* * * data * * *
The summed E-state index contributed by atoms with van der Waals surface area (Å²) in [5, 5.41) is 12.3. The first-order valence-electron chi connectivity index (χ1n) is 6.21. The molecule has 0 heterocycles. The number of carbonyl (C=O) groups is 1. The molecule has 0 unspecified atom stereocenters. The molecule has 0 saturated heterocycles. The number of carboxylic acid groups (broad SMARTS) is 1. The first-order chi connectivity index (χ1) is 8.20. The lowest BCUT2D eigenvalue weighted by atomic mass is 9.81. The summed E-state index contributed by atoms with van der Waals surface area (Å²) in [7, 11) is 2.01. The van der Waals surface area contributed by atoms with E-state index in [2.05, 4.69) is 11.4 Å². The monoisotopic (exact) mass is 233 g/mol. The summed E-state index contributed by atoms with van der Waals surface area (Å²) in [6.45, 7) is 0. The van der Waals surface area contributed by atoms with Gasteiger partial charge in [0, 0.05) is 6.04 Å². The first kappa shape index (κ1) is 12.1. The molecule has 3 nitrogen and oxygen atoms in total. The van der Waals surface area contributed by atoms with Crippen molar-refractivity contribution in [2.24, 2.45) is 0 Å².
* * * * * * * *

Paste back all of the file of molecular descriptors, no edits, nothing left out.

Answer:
The summed E-state index contributed by atoms with van der Waals surface area (Å²) in [5, 5.41) is 12.3. The first-order valence-electron chi connectivity index (χ1n) is 6.21. The molecule has 0 heterocycles. The number of carbonyl (C=O) groups is 1. The molecule has 0 unspecified atom stereocenters. The molecule has 0 saturated heterocycles. The number of carboxylic acid groups (broad SMARTS) is 1. The first-order chi connectivity index (χ1) is 8.20. The lowest BCUT2D eigenvalue weighted by atomic mass is 9.81. The summed E-state index contributed by atoms with van der Waals surface area (Å²) in [7, 11) is 2.01. The van der Waals surface area contributed by atoms with E-state index in [2.05, 4.69) is 11.4 Å². The monoisotopic (exact) mass is 233 g/mol. The summed E-state index contributed by atoms with van der Waals surface area (Å²) in [6.45, 7) is 0. The van der Waals surface area contributed by atoms with Gasteiger partial charge in [0, 0.05) is 6.04 Å². The first kappa shape index (κ1) is 12.1. The molecule has 3 nitrogen and oxygen atoms in total. The van der Waals surface area contributed by atoms with Crippen molar-refractivity contribution in [2.24, 2.45) is 0 Å².